Jun
22

Destroyed, but not forgotten, national rail stations

By · Published in 2009

The history of the United States is pockmarked with terrible architectural and urban design decisions. We tear out trolley tracks in favor of cars. We build massive roadways without leaving rights-of-way in place for rapid mass transit. We tear down architectural gems such as Penn Station and replace them with, well, Madison Square Garden. Today, Infrastructurist examined 10 train stations along with an endangered one that faced the wrecking ball during the Twentieth Century. How and why city planners decided to destroy these beautiful and useful buildings make up some of the saddest tales of transit neglect from the last 100 years.



10 Responses to “Destroyed, but not forgotten, national rail stations”

  1. Marc Shepherd says:

    It’s a fascinating and beautiful post, but there are points the writer fails to make, and perhaps doesn’t appreciate.

    With the exception of NY Penn, all of these stations were no longer seeing significant rail traffic by the time they were demolished. They may have been beautiful structures, but they were built for a function that no longer existed. These structures were extremely expensive to maintain, and could not readily be converted to other purposes. They were artifacts of an era when railroad barons were the captains of capitalism, and ornate stations were the symbols of their dominance.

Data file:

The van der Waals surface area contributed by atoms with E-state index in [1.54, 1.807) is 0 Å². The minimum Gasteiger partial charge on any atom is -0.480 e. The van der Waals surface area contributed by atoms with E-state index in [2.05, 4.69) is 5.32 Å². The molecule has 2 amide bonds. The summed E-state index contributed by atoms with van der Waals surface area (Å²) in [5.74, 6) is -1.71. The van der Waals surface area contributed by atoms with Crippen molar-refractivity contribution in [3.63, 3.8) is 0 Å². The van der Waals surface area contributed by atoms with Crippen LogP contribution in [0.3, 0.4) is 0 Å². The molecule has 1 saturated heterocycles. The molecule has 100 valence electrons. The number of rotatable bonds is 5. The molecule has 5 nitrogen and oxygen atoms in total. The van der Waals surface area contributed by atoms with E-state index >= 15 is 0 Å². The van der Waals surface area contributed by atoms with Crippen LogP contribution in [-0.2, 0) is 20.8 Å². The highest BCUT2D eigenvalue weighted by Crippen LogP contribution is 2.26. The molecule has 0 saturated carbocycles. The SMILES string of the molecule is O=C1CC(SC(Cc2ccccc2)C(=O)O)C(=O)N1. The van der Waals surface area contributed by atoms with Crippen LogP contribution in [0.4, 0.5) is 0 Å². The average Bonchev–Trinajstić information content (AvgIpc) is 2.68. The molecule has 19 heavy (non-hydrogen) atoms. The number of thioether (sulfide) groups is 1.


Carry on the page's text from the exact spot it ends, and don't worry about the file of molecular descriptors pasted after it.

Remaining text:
The steep decline of passenger rail in the U.S. had many causes. In New York, Robert Moses was the principal villain, but he had a lot of help. I neither defend nor agree with the extremely poor and short-sighted decisions that led to this decline. But given what had happened, the loss of these stations was simply inevitable.

    • rhywun says:

      I disagree that they couldn’t have been converted to other uses. Museums. Office buildings. Shopping. In other words, the same uses that predominate in the stations that WERE spared in America. But the truth is, in most cases, the stations simply stood in the way of convenient freeway routes. And in typical American fashion, anything that isn’t immediately useful must go.

    • Rhywun pretty much beat me to it. From a functional perspective, the stations may have outlived their capacity and/or usefulness. But from a form perspective, they should never have been torn down. Look at how many of them are now empty lots and parking lots. They could have been converted into some type of commercial or mixed-use space instead.

      • Marc Shepherd says:

        Sorry, that’s just hopelessly naive. Converting a space like that is monumentally difficult—as a practical matter, often impossible. They weren’t made to be office buildings or museums. They weren’t even remotely close to suitable for that purpose, and the maintenance expenses were stratospheric. The firms that had built them were bankrupt. The government cannot undertake “saving” every beautiful structure constructed by private enterprise for purposes no longer needed. Most of the gorgeous passenger-ship terminals are likewise long gone, along with the business they were built for.